You're in space, looking at a globe. As a city comes around the edge of the planet, it seems to move sideways, relative to you, very slowly (because a lot of its motion is toward you, not laterally). When it crosses underneath you, it seems to move fast. When it nears the other edge, it appears to slow down.

What we've just described is similar to how angular magnification distortion works in an eyepiece. The star may enter the field moving very slowly, speed up as it crosses the center, and slow down again as it nears the edge. This is because, in my example, magnification is lower at the edge of the field than it is in the center.

So let's say we time the passage of a star to see how large the true field of view is. We would get a larger true field than the size of the apparent field would predict, i.e. the apparent field would be smaller than it should be for that large a true field. If we knew the apparent field, could we predict the true field? No. If we knew the true field, could we predict the apparent field? No.

So, let's say we know the field stop of the eyepiece. Can we predict what the true field or apparent field will be from that figure? Only if there is zero distortion.

To get around that, some manufacturers quote a "derived" field stop. It's not an actual field stop like an iris, but it is a field stop size that can be plugged into formulae to calculate the true field of the eyepiece. In the example I gave of the eyepiece with significant AMD, the field stop size we'd quote would actually be larger than a true field stop inside the eyepiece because the true field stop size would lead you to predict a smaller true field than you would actually measure.

As to manufacturers quoting a field stop size, some do. But many manufacturers don't because they are not aware of the spec (their engineers certainly are), or don't care, or think it would hurt the sales, or be confusing to the customer. As I discovered when doing the buyers guides over the years, some manufacturers quote nothing more than the diameter of the eyepiece and the focal length--they tell you nothing about elements inside, or apparent field, or weight, or any other characteristic. How do they expect to make sales? I haven't a clue.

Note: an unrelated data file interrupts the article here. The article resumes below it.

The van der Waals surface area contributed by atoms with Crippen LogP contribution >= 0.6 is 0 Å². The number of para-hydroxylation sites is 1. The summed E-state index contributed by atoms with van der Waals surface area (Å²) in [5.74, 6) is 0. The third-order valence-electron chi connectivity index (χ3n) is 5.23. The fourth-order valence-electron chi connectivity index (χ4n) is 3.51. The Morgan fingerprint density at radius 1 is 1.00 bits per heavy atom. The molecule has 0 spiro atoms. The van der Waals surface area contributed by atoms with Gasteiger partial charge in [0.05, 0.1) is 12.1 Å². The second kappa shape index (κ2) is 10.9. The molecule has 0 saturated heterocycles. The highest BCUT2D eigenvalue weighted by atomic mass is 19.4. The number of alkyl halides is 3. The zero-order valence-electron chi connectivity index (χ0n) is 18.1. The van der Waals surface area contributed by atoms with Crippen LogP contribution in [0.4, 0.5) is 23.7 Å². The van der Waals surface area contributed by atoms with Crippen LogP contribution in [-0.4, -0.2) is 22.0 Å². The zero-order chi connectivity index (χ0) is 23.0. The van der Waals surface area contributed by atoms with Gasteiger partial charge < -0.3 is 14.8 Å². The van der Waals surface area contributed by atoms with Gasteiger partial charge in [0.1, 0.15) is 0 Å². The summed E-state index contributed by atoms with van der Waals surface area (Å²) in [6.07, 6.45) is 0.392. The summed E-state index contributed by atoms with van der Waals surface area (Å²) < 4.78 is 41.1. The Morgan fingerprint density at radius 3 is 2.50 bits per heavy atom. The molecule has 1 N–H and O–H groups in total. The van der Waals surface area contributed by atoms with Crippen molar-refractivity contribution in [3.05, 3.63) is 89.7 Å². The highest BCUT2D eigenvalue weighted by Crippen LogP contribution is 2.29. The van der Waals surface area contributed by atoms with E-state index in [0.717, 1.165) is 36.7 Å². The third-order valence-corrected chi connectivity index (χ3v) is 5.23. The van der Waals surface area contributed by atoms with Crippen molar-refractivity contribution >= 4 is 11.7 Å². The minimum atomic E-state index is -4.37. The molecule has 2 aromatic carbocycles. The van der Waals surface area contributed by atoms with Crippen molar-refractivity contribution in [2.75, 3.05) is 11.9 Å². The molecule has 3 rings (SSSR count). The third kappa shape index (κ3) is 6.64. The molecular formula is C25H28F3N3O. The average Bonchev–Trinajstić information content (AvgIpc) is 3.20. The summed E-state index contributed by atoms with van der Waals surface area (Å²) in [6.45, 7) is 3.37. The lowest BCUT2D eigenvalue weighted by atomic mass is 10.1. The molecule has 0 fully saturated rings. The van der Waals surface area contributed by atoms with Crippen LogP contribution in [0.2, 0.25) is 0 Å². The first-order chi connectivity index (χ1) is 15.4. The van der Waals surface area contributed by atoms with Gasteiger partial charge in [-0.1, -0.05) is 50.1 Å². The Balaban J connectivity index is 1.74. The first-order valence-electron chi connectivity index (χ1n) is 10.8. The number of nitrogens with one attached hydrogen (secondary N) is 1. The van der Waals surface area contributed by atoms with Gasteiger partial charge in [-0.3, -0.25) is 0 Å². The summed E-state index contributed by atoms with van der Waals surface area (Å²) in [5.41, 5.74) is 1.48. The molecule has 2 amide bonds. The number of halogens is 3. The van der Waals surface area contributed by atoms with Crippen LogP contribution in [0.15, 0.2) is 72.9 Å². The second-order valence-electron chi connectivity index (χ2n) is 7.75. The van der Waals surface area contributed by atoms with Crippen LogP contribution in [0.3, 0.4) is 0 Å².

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Starman1
Vendor (EyepiecesEtc.com)
*****

Reged: 06/24/03

Loc: Los Angeles
Re: 2013v.3 Buyer's Guide to Eyepieces [Re: LDW47]
      #6107351 - 09/29/13 12:04 PM

Quote:

I am having a hard time accessing the columns to enter my data as I get no response from my iPad when I hit the data line !? What's the secret as I have tried it several times ! Also I am going to physically measure the Field Stop as a comparison on my 2" and 1.25" EP's



Your iPad is an Apple computer and the spreadsheet format is Microsoft Excel (xlsx). Can you normally read Microsoft programs? Do you have Excel on the iPad? Perhaps you only have a "Reader" for Excel and don't actually have the Microsoft Office program on the iPad.
If that's the case, you can download OpenOffice from openoffice.org and have a fully-functioning program to read and modify Word, Excel, PowerPoint, pdf, etc.

As to field stops, a lot of today's eyepieces have negative lenses in the bottom and a positive group in the top. On these eyepieces, the field stop is between the lenses, and not directly measurable. Besides, as I implied in my previous post, even if you measured it, it would only lead to the actual true field if the eyepiece had zero distortion. You're better off deriving a "effective field stop" size for the eyepiece by timing the passage of a star on the Celestial Equator and back-calculating the field stop that would yield that true field.